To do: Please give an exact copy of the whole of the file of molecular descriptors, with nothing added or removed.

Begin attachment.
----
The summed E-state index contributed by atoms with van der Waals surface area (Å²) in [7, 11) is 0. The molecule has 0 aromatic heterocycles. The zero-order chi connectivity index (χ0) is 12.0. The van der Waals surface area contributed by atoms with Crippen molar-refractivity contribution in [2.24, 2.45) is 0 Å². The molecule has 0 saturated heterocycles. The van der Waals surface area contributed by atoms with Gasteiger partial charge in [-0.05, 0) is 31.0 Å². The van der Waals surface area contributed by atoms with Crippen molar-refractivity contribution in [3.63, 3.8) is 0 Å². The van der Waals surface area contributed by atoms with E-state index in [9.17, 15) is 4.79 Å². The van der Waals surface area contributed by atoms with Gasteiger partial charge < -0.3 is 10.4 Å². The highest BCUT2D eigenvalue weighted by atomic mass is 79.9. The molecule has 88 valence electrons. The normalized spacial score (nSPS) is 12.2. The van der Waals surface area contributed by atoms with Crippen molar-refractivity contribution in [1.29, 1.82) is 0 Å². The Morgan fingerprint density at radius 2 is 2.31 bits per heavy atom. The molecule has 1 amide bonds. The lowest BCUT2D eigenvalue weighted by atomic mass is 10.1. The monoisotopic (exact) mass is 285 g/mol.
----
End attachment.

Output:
The summed E-state index contributed by atoms with van der Waals surface area (Å²) in [7, 11) is 0. The molecule has 0 aromatic heterocycles. The zero-order chi connectivity index (χ0) is 12.0. The van der Waals surface area contributed by atoms with Crippen molar-refractivity contribution in [2.24, 2.45) is 0 Å². The molecule has 0 saturated heterocycles. The van der Waals surface area contributed by atoms with Gasteiger partial charge in [-0.05, 0) is 31.0 Å². The van der Waals surface area contributed by atoms with Crippen molar-refractivity contribution in [3.63, 3.8) is 0 Å². The van der Waals surface area contributed by atoms with E-state index in [9.17, 15) is 4.79 Å². The van der Waals surface area contributed by atoms with Gasteiger partial charge < -0.3 is 10.4 Å². The highest BCUT2D eigenvalue weighted by atomic mass is 79.9. The molecule has 88 valence electrons. The normalized spacial score (nSPS) is 12.2. The van der Waals surface area contributed by atoms with Crippen molar-refractivity contribution in [1.29, 1.82) is 0 Å². The Morgan fingerprint density at radius 2 is 2.31 bits per heavy atom. The molecule has 1 amide bonds. The lowest BCUT2D eigenvalue weighted by atomic mass is 10.1. The monoisotopic (exact) mass is 285 g/mol.